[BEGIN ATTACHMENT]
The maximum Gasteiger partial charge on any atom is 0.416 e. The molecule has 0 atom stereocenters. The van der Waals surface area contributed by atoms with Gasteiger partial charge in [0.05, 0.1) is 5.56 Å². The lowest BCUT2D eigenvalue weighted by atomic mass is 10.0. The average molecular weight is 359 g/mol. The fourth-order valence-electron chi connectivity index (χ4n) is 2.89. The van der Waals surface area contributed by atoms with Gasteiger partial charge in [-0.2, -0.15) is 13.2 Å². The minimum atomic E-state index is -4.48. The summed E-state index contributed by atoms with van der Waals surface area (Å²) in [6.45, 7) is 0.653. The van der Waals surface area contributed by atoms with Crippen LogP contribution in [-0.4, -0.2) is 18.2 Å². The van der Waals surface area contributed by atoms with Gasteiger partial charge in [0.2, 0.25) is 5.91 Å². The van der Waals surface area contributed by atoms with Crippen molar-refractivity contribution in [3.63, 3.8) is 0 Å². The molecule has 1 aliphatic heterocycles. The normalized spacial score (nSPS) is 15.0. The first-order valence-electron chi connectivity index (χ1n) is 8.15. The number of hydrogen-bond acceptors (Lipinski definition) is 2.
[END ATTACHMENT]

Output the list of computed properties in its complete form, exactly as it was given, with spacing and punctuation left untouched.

The maximum Gasteiger partial charge on any atom is 0.416 e. The molecule has 0 atom stereocenters. The van der Waals surface area contributed by atoms with Gasteiger partial charge in [0.05, 0.1) is 5.56 Å². The lowest BCUT2D eigenvalue weighted by atomic mass is 10.0. The average molecular weight is 359 g/mol. The fourth-order valence-electron chi connectivity index (χ4n) is 2.89. The van der Waals surface area contributed by atoms with Gasteiger partial charge in [-0.2, -0.15) is 13.2 Å². The minimum atomic E-state index is -4.48. The summed E-state index contributed by atoms with van der Waals surface area (Å²) in [6.45, 7) is 0.653. The van der Waals surface area contributed by atoms with Crippen LogP contribution in [-0.4, -0.2) is 18.2 Å². The van der Waals surface area contributed by atoms with Gasteiger partial charge in [0.2, 0.25) is 5.91 Å². The van der Waals surface area contributed by atoms with Crippen molar-refractivity contribution in [3.63, 3.8) is 0 Å². The molecule has 1 aliphatic heterocycles. The normalized spacial score (nSPS) is 15.0. The first-order valence-electron chi connectivity index (χ1n) is 8.15. The number of hydrogen-bond acceptors (Lipinski definition) is 2.